Pro Mini 8Mhz, IDE 1.8.5.

westfw:
The avr core does NOT check the PIN number before using it. :frowning:
It tries to check for valid “port” AFTER translating the pin to a port... (rather dangerous)

So if the pin number is not valid, for the particualr board, and its then translated into an invalid port, there is the possibility of memory corruption ?

westfw:
The avr core does NOT check the PIN number before using it. :frowning:
It tries to check for valid “port” AFTER translating the pin to a port... (rather dangerous)

ArduinoCore-avr/Arduino.h at master · arduino/ArduinoCore-avr · GitHub

Slight correction. It does not check for a valid port, it checks that the returned value is not a specific value that was specified to denote invalid pins (the NOT_A_PIN value in Arduino.h).

This is much easier to code, but much more dangerous. It's very unlikely that accessing the -1 index of an array is going to return NOT_A_PIN exactly, so it passes that check, the value gets cast to a pointer, and who-knows-what gets written to god-knows-where and Bob's your uncle, as they say.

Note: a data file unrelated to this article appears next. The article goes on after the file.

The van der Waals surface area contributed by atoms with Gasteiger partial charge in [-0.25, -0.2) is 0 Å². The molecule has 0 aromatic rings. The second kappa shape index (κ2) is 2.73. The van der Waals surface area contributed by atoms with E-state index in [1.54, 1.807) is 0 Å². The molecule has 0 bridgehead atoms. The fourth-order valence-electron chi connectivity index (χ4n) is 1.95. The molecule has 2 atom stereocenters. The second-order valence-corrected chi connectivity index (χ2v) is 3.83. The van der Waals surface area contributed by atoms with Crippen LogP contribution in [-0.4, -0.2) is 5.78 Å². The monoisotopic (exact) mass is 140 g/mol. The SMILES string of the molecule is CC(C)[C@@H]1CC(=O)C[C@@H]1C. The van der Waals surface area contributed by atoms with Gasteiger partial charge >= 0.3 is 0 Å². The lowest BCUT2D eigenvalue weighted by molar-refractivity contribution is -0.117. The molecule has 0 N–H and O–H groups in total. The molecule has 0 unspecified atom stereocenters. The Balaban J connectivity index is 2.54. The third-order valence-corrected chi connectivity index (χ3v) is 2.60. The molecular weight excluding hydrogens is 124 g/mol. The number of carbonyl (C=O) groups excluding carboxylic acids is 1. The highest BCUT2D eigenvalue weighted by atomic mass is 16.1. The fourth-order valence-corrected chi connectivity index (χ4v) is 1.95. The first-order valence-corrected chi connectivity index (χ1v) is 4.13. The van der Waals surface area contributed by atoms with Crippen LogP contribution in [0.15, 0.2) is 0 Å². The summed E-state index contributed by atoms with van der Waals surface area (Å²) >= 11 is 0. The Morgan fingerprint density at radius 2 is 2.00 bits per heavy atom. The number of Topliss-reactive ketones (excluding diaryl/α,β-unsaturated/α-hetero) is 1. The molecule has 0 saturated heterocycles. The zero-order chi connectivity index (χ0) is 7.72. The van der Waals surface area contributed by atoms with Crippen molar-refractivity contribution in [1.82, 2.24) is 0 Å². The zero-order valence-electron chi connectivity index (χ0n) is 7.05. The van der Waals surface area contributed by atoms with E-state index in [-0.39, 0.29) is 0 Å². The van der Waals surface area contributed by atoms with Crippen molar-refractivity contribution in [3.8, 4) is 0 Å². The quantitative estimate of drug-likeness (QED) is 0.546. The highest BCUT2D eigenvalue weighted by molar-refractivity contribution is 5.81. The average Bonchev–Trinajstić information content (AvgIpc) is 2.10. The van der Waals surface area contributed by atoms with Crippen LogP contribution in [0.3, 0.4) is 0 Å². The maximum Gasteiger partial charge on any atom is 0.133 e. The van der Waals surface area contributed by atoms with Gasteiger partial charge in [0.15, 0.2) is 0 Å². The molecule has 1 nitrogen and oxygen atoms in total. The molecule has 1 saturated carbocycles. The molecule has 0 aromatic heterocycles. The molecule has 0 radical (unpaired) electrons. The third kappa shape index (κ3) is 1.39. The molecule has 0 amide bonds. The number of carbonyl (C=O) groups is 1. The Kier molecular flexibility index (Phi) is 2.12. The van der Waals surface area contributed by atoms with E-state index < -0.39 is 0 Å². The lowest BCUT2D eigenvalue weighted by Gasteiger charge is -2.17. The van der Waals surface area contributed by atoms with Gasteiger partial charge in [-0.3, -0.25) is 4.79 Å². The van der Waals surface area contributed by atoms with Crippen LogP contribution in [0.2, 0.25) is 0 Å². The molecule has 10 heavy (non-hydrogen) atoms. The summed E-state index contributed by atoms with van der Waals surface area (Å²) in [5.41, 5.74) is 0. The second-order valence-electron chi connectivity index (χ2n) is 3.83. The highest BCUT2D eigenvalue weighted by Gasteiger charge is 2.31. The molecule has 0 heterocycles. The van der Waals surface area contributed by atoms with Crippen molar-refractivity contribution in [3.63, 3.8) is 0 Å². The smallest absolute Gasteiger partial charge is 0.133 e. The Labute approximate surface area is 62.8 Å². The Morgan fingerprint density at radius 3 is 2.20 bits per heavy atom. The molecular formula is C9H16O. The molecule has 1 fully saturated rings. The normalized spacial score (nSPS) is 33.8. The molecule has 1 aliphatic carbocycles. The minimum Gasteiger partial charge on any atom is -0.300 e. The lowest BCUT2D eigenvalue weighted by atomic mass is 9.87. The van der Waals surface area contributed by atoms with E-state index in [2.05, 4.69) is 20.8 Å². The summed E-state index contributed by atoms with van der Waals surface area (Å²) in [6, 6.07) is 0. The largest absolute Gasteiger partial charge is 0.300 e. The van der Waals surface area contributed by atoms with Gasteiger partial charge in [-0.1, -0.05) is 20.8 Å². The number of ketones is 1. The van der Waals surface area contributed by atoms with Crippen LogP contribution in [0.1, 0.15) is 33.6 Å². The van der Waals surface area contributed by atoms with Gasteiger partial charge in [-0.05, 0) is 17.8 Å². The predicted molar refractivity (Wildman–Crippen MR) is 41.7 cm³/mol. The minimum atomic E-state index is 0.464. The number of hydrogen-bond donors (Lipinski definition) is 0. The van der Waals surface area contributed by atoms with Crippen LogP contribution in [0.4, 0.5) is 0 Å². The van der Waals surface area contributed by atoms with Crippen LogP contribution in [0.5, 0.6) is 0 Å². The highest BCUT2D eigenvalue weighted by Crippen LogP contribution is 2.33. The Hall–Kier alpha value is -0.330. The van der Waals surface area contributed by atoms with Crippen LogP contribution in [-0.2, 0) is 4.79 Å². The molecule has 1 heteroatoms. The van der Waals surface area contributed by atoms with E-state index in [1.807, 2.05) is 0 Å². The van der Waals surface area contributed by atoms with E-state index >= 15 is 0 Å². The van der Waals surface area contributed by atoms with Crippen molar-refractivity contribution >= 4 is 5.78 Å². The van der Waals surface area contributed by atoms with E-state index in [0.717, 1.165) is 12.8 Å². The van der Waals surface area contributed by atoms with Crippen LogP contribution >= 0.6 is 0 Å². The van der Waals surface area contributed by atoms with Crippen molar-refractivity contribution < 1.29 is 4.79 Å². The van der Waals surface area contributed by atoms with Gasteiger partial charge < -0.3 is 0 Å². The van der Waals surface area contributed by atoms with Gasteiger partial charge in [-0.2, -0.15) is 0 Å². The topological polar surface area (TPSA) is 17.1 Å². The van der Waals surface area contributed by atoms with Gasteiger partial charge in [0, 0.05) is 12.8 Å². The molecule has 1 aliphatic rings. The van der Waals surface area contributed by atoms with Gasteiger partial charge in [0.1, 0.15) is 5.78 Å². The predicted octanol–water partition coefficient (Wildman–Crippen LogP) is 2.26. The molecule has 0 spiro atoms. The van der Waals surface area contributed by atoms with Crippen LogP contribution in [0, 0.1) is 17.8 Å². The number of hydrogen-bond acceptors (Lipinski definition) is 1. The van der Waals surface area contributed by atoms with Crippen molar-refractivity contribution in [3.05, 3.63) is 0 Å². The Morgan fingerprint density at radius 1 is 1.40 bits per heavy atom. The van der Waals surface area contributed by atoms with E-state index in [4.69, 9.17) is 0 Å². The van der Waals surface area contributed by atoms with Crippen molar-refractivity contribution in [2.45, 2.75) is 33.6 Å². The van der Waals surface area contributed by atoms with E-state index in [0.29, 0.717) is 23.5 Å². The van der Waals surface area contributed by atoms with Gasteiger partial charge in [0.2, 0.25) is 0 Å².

srnet:
So if the pin number is not valid, for the particualr board, and it's then translated into an invalid port, there is the possibility of memory corruption ?

Yep, exactly that.

Jiggy-Ninja:
This is much easier to code, but much more dangerous. It's very unlikely that accessing the -1 index of an array is going to return NOT_A_PIN exactly, so it passes that check, the value gets cast to a pointer, and who-knows-what gets written to god-knows-where and Bob's your uncle, as they say.Yep, exactly that.

Well thanks for confirming that.

It took me a couple of days to run down the problem, there is a fair bit of passing pointers to arrays to functions, I first thought I had made an error there.

Now I need to come up with a reliable method of having a pin ignored, if a particular board, does not have the pin in use. More thinking required I guess.

srnet:
Well thanks for confirming that.